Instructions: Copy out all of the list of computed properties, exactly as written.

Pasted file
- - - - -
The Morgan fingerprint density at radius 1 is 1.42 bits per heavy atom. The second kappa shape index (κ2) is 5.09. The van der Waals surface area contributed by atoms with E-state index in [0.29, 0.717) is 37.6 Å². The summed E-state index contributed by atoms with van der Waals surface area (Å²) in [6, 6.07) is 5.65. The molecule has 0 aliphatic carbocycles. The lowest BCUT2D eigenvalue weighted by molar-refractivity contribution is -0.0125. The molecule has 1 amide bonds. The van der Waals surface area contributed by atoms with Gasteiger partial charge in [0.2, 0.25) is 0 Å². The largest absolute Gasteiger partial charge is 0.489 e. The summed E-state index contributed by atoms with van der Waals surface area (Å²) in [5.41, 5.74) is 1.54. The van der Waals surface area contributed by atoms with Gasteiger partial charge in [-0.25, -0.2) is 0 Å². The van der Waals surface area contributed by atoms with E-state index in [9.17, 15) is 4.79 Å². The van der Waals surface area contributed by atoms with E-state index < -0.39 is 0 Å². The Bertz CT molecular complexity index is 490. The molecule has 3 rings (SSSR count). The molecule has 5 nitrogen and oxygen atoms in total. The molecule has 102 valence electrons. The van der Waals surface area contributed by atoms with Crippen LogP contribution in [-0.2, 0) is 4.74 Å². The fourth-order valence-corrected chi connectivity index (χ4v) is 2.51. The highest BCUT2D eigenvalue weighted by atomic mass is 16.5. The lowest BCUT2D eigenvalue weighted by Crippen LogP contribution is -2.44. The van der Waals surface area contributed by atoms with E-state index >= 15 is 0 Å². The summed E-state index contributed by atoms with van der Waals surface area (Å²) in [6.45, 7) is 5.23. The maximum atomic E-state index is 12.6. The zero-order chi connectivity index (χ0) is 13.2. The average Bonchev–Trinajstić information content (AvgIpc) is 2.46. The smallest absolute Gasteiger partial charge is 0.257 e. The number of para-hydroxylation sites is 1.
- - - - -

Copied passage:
The Morgan fingerprint density at radius 1 is 1.42 bits per heavy atom. The second kappa shape index (κ2) is 5.09. The van der Waals surface area contributed by atoms with E-state index in [0.29, 0.717) is 37.6 Å². The summed E-state index contributed by atoms with van der Waals surface area (Å²) in [6, 6.07) is 5.65. The molecule has 0 aliphatic carbocycles. The lowest BCUT2D eigenvalue weighted by molar-refractivity contribution is -0.0125. The molecule has 1 amide bonds. The van der Waals surface area contributed by atoms with Gasteiger partial charge in [0.2, 0.25) is 0 Å². The largest absolute Gasteiger partial charge is 0.489 e. The summed E-state index contributed by atoms with van der Waals surface area (Å²) in [5.41, 5.74) is 1.54. The van der Waals surface area contributed by atoms with Gasteiger partial charge in [-0.25, -0.2) is 0 Å². The van der Waals surface area contributed by atoms with E-state index in [9.17, 15) is 4.79 Å². The van der Waals surface area contributed by atoms with E-state index < -0.39 is 0 Å². The Bertz CT molecular complexity index is 490. The molecule has 3 rings (SSSR count). The molecule has 5 nitrogen and oxygen atoms in total. The molecule has 102 valence electrons. The van der Waals surface area contributed by atoms with Crippen LogP contribution in [-0.2, 0) is 4.74 Å². The fourth-order valence-corrected chi connectivity index (χ4v) is 2.51. The highest BCUT2D eigenvalue weighted by atomic mass is 16.5. The lowest BCUT2D eigenvalue weighted by Crippen LogP contribution is -2.44. The van der Waals surface area contributed by atoms with E-state index >= 15 is 0 Å². The summed E-state index contributed by atoms with van der Waals surface area (Å²) in [6.45, 7) is 5.23. The maximum atomic E-state index is 12.6. The zero-order chi connectivity index (χ0) is 13.2. The average Bonchev–Trinajstić information content (AvgIpc) is 2.46. The smallest absolute Gasteiger partial charge is 0.257 e. The number of para-hydroxylation sites is 1.